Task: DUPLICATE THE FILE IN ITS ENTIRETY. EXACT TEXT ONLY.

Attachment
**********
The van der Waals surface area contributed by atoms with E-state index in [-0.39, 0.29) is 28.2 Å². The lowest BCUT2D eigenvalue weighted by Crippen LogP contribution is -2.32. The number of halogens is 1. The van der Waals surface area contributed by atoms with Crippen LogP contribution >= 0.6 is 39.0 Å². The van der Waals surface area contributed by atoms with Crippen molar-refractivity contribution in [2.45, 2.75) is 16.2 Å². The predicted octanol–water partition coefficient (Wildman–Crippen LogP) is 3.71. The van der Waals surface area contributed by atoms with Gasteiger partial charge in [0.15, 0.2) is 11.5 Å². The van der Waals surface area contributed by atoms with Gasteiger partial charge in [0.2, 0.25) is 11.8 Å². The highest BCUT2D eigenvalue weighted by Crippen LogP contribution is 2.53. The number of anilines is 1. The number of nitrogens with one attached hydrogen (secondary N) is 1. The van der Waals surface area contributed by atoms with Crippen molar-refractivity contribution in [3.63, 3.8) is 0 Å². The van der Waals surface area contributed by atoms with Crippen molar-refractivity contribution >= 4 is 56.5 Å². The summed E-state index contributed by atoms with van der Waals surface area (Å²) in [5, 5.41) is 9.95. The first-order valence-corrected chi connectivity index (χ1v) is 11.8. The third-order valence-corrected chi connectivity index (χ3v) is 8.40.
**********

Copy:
The van der Waals surface area contributed by atoms with E-state index in [-0.39, 0.29) is 28.2 Å². The lowest BCUT2D eigenvalue weighted by Crippen LogP contribution is -2.32. The number of halogens is 1. The van der Waals surface area contributed by atoms with Crippen LogP contribution >= 0.6 is 39.0 Å². The van der Waals surface area contributed by atoms with Crippen molar-refractivity contribution in [2.45, 2.75) is 16.2 Å². The predicted octanol–water partition coefficient (Wildman–Crippen LogP) is 3.71. The van der Waals surface area contributed by atoms with Gasteiger partial charge in [0.15, 0.2) is 11.5 Å². The van der Waals surface area contributed by atoms with Gasteiger partial charge in [0.2, 0.25) is 11.8 Å². The highest BCUT2D eigenvalue weighted by Crippen LogP contribution is 2.53. The number of anilines is 1. The number of nitrogens with one attached hydrogen (secondary N) is 1. The van der Waals surface area contributed by atoms with Crippen molar-refractivity contribution in [3.63, 3.8) is 0 Å². The van der Waals surface area contributed by atoms with Crippen molar-refractivity contribution >= 4 is 56.5 Å². The summed E-state index contributed by atoms with van der Waals surface area (Å²) in [5, 5.41) is 9.95. The first-order valence-corrected chi connectivity index (χ1v) is 11.8. The third-order valence-corrected chi connectivity index (χ3v) is 8.40.